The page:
I SUPPOSE there can hardly be anyone anywhere who has not at some time or another, when in thoughtful mood, scribbled down the phrase “man versus nature” – but one place where man is certainly in control is the garden at Daylesford House, near Kingham, which straddles the Oxfordshire-Gloucestershire border.

Here, in a sort of private paradise, eight gardeners spend their days toiling away to ensure that not a weed dares to poke its head above the surface of the earth; and they do so, moreover, without any chemical killers.

I was lucky enough to visit the place earlier this month on a tour organised by the Oxfordshire Gardens Trust.

Having seen the truly lovely Indian-style Gothic Orangery, designed between 1789 and 1790 by John Davenport, it was somehow unsurprising to see a sort of Indian temple on an island in the Bottom Lake, forming the centrepiece of the view from the house.

What was surprising was to learn that it had only been there two weeks — so right did it look in its setting, balancing the dome on the house.

I had signed up to join the tour mainly because I have long been star-struck by that extraordinary nabob, Warren Hastings, the first Governor General of India, who employed architect Samuel Pepys Cockerell to build Daylesford House.

By coincidence I had also just finished reading a book by Victoria Huxley, called Jane Austen and Adlestrop (2013 Windrush Publishing Services), which I would recommend any local historian to buy.

It tells, among lots of other interesting stories, the surprising tale of the close connection between Jane Austen and Warren Hastings – not two people that I, for one, would have thought of placing in the same mental compartment. Jane Austen often stayed with rich relatives at the rectory in Adlestrop – which is within easy walking distance of Daylesford.

Also, as I gather from Ms Huxley’s book, Warren Hastings was a fan of Austen’s work.

In 1813 she wrote to her sister, Cassandra: “And Mr Hastings! I am quite delighted with what such a man writes about it. Henry [her brother] sent him the books after his return from Daylesford ... I long to have you hear Mr H’s opinion of P & P [Pride and Prejudice]. His admiring my Elizabeth so much is particularly welcome to me.”

On top of all that, the affairs of Mr Hastings were closely interwoven with those of the Austen family.

Jane’s aunt, the wonderfully named Philadelphia Austen, had, in 1751, found herself in the position – not unusual for well-brought-up 18th-century girls without fortune – of needing to travel to India in search of a husband.

She, accordingly, set sail that year aboard the Bombay Castle, along with 11 other single women; and six months after landing in Madras married a surgeon in the East India Company called Dr Hancock. In 1759, the couple moved to Bengal, where they became friends of Warren Hastings.

Shortly afterwards Mr Hastings’s wife and baby daughter died, leaving him alone with his three-year-old son, George, whom he decided to send back to England because these were dangerous times in India.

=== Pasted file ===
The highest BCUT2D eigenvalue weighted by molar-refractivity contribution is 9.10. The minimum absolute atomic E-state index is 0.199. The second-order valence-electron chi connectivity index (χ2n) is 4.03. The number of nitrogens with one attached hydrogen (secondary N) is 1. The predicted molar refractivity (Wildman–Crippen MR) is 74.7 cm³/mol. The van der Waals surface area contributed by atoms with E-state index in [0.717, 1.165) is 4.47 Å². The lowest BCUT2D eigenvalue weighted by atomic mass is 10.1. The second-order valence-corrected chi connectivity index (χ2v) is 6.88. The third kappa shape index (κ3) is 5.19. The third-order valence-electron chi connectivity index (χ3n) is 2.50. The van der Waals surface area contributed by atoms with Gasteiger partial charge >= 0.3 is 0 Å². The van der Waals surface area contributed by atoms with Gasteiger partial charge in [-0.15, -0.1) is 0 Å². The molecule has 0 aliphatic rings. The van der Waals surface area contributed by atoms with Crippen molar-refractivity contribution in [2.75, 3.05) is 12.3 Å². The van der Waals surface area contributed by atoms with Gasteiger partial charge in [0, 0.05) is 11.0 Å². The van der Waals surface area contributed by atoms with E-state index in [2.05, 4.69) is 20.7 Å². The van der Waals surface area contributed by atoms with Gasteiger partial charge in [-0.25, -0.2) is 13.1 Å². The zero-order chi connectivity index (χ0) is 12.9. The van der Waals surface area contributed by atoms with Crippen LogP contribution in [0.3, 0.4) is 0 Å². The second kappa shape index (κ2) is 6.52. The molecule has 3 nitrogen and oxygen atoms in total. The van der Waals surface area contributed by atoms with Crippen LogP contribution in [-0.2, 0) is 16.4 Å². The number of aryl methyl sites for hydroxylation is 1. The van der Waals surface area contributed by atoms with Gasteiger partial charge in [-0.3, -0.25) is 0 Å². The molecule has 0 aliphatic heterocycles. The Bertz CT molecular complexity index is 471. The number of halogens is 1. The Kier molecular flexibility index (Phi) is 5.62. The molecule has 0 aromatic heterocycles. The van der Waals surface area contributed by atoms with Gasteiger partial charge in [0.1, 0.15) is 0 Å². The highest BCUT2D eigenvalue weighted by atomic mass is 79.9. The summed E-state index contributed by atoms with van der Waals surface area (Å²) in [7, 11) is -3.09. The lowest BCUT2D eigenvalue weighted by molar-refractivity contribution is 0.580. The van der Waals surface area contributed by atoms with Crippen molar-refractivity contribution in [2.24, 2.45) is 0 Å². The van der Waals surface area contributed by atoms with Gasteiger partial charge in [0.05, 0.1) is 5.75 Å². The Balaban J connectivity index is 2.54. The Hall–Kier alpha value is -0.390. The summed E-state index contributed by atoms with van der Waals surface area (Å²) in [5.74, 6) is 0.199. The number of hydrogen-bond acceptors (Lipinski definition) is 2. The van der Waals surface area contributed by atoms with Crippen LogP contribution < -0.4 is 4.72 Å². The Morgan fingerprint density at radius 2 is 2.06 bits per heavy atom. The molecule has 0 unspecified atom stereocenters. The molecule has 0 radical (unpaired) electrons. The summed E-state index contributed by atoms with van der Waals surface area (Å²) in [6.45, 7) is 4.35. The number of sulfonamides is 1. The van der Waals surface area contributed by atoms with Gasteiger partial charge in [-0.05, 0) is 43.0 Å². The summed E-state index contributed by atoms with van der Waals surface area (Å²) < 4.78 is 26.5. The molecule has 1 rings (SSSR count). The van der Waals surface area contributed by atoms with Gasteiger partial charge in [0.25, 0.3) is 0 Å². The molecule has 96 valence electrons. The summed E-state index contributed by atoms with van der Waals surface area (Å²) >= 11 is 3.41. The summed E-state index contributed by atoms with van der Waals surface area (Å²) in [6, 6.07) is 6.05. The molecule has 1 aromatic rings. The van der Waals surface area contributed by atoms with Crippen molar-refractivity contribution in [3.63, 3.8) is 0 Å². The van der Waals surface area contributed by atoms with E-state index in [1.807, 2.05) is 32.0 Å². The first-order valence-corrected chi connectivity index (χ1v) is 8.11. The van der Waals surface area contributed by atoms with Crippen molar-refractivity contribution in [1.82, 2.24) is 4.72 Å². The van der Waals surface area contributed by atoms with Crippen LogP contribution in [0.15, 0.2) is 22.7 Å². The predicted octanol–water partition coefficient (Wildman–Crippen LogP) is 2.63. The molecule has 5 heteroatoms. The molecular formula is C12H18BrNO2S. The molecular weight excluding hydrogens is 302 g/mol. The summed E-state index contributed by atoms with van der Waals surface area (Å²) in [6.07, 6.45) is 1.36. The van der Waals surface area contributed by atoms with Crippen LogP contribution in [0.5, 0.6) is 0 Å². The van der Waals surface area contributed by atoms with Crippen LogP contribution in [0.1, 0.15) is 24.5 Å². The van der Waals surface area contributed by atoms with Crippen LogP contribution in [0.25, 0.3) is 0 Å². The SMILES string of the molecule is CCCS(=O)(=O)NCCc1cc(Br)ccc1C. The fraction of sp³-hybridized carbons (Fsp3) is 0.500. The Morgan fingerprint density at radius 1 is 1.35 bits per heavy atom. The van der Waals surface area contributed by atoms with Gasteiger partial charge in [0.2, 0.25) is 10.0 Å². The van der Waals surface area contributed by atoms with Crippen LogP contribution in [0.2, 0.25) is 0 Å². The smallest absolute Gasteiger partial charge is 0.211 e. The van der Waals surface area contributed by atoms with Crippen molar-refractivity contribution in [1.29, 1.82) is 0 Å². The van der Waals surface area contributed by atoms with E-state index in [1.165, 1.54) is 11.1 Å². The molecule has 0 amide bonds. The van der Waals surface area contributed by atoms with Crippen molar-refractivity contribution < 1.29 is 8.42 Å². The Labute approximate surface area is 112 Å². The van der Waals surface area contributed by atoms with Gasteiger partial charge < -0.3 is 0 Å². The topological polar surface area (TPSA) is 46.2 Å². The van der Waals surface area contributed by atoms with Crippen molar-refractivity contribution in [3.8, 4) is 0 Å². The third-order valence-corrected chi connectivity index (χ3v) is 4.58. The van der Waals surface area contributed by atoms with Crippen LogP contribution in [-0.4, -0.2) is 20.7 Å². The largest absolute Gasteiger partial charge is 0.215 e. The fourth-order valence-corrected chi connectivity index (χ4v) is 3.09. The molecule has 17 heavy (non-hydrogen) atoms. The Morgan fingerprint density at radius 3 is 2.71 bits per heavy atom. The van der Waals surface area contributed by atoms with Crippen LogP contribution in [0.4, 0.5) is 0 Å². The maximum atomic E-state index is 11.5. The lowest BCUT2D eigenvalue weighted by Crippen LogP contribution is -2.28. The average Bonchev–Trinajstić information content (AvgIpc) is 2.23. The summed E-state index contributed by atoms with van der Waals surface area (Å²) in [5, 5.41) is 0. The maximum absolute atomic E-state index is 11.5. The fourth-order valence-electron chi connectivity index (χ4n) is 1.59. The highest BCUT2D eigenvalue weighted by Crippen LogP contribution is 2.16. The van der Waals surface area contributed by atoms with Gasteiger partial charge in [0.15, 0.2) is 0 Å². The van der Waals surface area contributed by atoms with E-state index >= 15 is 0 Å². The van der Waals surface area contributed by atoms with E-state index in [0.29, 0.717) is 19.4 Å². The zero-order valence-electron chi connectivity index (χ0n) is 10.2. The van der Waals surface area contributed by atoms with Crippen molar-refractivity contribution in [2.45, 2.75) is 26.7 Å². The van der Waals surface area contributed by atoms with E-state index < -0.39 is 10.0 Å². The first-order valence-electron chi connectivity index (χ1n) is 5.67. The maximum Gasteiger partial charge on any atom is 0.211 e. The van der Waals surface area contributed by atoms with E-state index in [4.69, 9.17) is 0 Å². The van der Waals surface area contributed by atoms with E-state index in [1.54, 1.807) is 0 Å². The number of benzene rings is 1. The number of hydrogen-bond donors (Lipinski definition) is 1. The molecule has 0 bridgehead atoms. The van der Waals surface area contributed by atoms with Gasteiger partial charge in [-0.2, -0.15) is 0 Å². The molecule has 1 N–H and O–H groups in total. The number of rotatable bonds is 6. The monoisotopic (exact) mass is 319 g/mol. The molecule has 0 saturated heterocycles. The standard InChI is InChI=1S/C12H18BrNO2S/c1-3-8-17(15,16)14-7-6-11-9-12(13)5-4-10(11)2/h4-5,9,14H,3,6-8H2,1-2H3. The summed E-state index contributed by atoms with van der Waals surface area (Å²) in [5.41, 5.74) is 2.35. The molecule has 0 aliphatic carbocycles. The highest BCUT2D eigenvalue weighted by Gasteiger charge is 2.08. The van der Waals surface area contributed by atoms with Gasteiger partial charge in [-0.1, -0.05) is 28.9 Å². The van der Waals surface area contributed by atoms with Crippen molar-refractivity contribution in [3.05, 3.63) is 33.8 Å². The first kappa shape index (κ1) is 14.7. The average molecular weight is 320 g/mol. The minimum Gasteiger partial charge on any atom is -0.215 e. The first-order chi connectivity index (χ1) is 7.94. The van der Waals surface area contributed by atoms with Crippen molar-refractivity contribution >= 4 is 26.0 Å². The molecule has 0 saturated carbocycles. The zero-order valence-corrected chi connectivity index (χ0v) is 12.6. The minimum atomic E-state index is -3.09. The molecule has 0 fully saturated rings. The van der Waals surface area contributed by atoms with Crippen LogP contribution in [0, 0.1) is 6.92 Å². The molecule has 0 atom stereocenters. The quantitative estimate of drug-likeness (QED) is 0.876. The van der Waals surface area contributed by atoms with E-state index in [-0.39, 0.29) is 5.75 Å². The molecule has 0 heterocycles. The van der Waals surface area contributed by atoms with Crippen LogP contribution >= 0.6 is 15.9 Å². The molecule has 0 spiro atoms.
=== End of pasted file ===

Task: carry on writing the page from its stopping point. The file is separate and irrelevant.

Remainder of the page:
And the person to whom he sent the boy was none other than Jane’s father, the Rev George Austen, who was about to marry Cassandra, Jane’s mother.

Sadly the boy died in England of “a putrid sore throat” but the friendship between the families remained.

Walking around the lovely walled garden created by Daylesford’s present owners, Lord and Lady Bamford – of JCB excavators and Daylesford Organic repute – I could not help thinking of the exotic Indian fruits he introduced here.

Doubtless he would be delighted to see the Indian mood of the garden continuing two centuries down the line.

As for man and nature, I am writing this in my own very, very, much smaller garden, where nature is definitely king.

Grand dream funded by a passage to India

Witney Gazette:

WARREN Hastings, above, dreamed from his childhood, and throughout his colourful career in India, of buying back the old family estate of Daylesford, which could be seen across the valley from Churchill, where he was born in 1732.

His ancestors had owned Daylesford since the 12th century but had gone into decline and sold it.

His mother, Hester, died shortly after his birth.

His clergyman father then abandoned him and his elder sister, Anne, and took himself and his new wife off to live in Barbados.

The poor children, virtually orphans, were therefore brought up by their grandfather and, later, by their uncle.

Upon his return from India in 1785, having amassed a fortune, Warren Hastings set about the business of realising his dream; after three years of negotiations he bought back Daylesford, then consisting of a ruined house and 550 acres of land, before engaging Samuel Pepys Cockerell to build the new house.

In all he spent about £55,000 on acquiring and improving the estate.

Famously, instead of receiving the honours he had expected on his return to England, he was impeached for corruption. The hearing at Westminster Hall dragged on for seven years, becoming a spectacle visited by high society figures including the Queen, before he was cleared of all charges.

At Daylesford he used some old stones, known as the Grey Geese of Adlestrop, to ornament his grounds and make the island in the lake. They were removed from Adlestrop Hill where they might once have formed part of an ancient avenue leading to the Rollright Stones. Legend had it that they were turned from geese into stone by a witch.

Hastings died in 1818 but his second wife, Marian, continued to live at Daylesford until her death in 1837. She is buried near her husband in the churchyard at Daylesford.